The World Long Drive Association (WLDA) season continues tonight with the Tennessee Big Shots benefiting Niswonger Children’s Hospital, airing live at 6 p.m. ET on Golf Channel. The live telecast will showcase the eight men and four women having advanced from preliminary rounds where they’ll compete in single-elimination matches until respective champions are crowned. The Open (Men’s) Division field will feature six of the top-nine competitors in the World Long Drive rankings, including No. 1 Justin James (Jacksonville, Fla.) along with Will Hogue (Memphis, Tenn.), who has accumulated three wins to-date in 2018. The Women’s Division will feature two-time world champion Phillis Meti (Auckland, New Zealand) and Alexis Belton (Ruston, La.,) who won the Clash in the Canyon earlier this year. Chloe Garner (Johnson City, Tenn.,) also is returning from injury in her first competition of 2018 in what will be a de-facto “home game,” while LPGA Tour player Emily Tubert (Burbank, Calif.) is the fourth semifinalist, competing in her first-ever WLDA competition.

“We’ve finally reached the home stretch of the season,” said Jonathan Coachman, play-by-play host for World Long Drive Association events on Golf Channel. “With the World Championship only weeks away, the competitors understand the need to be on their game. I’ve always said that champions show up anytime, anywhere, for anything. They better have that mind-set, beginning with tonight’s Tennessee Big Shots.

 

OPEN DIVISION QUARTERFINAL MATCHES (Seeded by world ranking):

(1) Justin James (Jacksonville, Fla.) vs. (25) Wes Patterson (St Louis, Mo.)

(5) Ryan Steenberg (Rochester, N.Y.) vs. (8) Paul Howell (Wilson, N.C.)

(4) Ryan Reisbeck (Layton, Utah) vs. (9) Kyle Berkshire (Orlando, Fla.)

(2) Will Hogue (Memphis, Tenn.) vs. (24) Stephen Kois (Wheaton, Ill.)

 

WOMEN’S DIVISION SEMIFINAL MATCHES:

Alexis Belton (Ruston, La.) vs. Phillis Meti (Auckland, New Zealand)

Chloe Garner (Johnson City, Tenn.) vs. Emily Tubert (Burbank, Calif.)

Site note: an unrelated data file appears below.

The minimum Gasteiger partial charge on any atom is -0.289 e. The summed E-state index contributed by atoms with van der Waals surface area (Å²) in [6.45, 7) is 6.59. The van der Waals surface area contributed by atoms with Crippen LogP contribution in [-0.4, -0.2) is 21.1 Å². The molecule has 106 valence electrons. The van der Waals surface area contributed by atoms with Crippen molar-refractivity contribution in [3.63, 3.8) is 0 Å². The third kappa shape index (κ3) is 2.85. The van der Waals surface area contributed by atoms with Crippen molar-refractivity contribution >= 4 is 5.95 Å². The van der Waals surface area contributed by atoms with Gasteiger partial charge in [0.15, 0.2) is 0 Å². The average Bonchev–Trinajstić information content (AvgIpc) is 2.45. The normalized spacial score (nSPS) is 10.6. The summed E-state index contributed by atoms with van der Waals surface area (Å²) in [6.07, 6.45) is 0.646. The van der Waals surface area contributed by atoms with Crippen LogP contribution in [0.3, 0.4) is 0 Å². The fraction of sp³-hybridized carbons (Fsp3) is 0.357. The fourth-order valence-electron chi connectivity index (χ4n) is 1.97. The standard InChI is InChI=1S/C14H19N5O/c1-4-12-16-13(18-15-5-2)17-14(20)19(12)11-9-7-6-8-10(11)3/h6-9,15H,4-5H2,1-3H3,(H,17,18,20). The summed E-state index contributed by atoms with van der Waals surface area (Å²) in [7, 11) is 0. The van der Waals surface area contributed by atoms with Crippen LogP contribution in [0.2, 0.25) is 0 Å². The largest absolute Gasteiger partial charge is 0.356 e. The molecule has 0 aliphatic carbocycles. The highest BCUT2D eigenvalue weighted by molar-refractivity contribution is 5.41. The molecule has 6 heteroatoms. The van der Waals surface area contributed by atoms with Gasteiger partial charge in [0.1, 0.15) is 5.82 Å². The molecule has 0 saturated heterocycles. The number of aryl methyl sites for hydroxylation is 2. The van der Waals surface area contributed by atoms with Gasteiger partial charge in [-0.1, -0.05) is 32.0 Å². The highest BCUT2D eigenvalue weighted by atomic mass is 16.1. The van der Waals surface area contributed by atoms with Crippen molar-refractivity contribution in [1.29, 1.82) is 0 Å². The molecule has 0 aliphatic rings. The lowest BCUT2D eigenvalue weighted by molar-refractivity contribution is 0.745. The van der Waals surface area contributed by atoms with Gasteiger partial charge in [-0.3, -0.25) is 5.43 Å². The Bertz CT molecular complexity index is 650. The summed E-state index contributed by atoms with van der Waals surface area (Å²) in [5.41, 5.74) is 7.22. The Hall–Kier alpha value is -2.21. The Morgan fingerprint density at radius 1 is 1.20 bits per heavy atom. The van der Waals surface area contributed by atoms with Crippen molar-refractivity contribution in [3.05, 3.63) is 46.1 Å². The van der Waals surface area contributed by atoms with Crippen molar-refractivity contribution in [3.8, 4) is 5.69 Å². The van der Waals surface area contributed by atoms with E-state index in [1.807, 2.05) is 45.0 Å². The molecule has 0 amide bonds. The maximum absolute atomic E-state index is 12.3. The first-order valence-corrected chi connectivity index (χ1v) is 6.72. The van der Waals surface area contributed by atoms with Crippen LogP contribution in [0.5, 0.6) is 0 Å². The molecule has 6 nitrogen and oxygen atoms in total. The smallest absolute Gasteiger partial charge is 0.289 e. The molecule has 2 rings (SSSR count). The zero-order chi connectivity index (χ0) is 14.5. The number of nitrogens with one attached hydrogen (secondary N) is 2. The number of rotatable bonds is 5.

Being staged from Cattails at Meadowview Golf Course in Kingsport, Tenn., the inaugural event – in partnership with Ballad Health’s Niswonger Children’s Hospital – is the fourth WLDA event of 2018 scheduled to air live on Golf Channel. Tennessee Big Shots is being contested in association with the Niswonger Children’s Hospital Classic. The eventalso marks the penultimate WLDA competition of the year, with the season-culminating Volvik World Long Drive Championship taking place Aug. 30-Sept. 5.

COVERAGE: Live coverage of the Tennessee Big Shots will air on Golf Channel from 6-8 p.m. ET on Monday, Aug. 13, with Golf Central previewing the event from 5-6 p.m. ET. Encore showings of the competition are scheduled to air on Golf Channel following the live telecast, from 10 p.m.-Midnight ET and 12:30-2:30 a.m. ET.

The production centering around live coverage of the competition will utilize six dedicated cameras, capturing all angles from the hitting platform and the landing grid, including a SuperMo camera as well as two craned-positioned cameras that will track the ball in flight once it leaves the competitor’s clubface. An overlaid graphic line on the grid, the “DXL Big Drive to Beat,” (similar to the “1st & 10 line” made popular in football) will display the longest drive during a given match to signify the driving distance an opposing competitor will need to surpass to take the lead. The telecast also will feature a custom graphics package suited to the anomalous swing data typically generated by Long Drive competitors, tracking club speed, ball speed and apex in real-time via Trackman. Trackman technology also will provide viewers with a sense of ball flight, tracing the arc of each drive from the moment of impact.